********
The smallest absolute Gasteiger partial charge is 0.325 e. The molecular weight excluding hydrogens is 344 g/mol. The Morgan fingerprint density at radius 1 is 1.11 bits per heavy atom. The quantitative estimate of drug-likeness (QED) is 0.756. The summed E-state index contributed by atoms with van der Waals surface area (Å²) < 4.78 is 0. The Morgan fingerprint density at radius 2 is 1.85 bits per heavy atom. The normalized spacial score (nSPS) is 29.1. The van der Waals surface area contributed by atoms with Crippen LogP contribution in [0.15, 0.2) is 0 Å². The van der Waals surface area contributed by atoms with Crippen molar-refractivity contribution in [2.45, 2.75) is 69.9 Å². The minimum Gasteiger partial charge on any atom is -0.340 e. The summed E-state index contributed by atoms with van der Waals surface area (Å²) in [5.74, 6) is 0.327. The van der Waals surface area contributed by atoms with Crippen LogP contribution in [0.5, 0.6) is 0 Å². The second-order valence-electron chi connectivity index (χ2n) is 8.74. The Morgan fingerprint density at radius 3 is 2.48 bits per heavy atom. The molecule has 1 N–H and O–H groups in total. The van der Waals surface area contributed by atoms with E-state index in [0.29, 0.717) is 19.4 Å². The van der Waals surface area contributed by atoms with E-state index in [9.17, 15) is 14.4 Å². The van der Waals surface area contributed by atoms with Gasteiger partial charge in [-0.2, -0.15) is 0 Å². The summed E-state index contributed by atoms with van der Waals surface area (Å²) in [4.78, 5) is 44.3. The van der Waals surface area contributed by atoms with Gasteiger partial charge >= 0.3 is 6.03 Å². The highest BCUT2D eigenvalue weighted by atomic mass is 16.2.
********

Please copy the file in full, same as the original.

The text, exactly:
The smallest absolute Gasteiger partial charge is 0.325 e. The molecular weight excluding hydrogens is 344 g/mol. The Morgan fingerprint density at radius 1 is 1.11 bits per heavy atom. The quantitative estimate of drug-likeness (QED) is 0.756. The summed E-state index contributed by atoms with van der Waals surface area (Å²) < 4.78 is 0. The Morgan fingerprint density at radius 2 is 1.85 bits per heavy atom. The normalized spacial score (nSPS) is 29.1. The van der Waals surface area contributed by atoms with Crippen LogP contribution in [0.15, 0.2) is 0 Å². The van der Waals surface area contributed by atoms with Crippen molar-refractivity contribution in [2.45, 2.75) is 69.9 Å². The minimum Gasteiger partial charge on any atom is -0.340 e. The summed E-state index contributed by atoms with van der Waals surface area (Å²) in [5.74, 6) is 0.327. The van der Waals surface area contributed by atoms with Crippen LogP contribution in [0.5, 0.6) is 0 Å². The second-order valence-electron chi connectivity index (χ2n) is 8.74. The Morgan fingerprint density at radius 3 is 2.48 bits per heavy atom. The molecule has 1 N–H and O–H groups in total. The van der Waals surface area contributed by atoms with E-state index in [0.29, 0.717) is 19.4 Å². The van der Waals surface area contributed by atoms with E-state index in [9.17, 15) is 14.4 Å². The van der Waals surface area contributed by atoms with Gasteiger partial charge in [-0.2, -0.15) is 0 Å². The summed E-state index contributed by atoms with van der Waals surface area (Å²) in [4.78, 5) is 44.3. The van der Waals surface area contributed by atoms with Gasteiger partial charge >= 0.3 is 6.03 Å². The highest BCUT2D eigenvalue weighted by atomic mass is 16.2.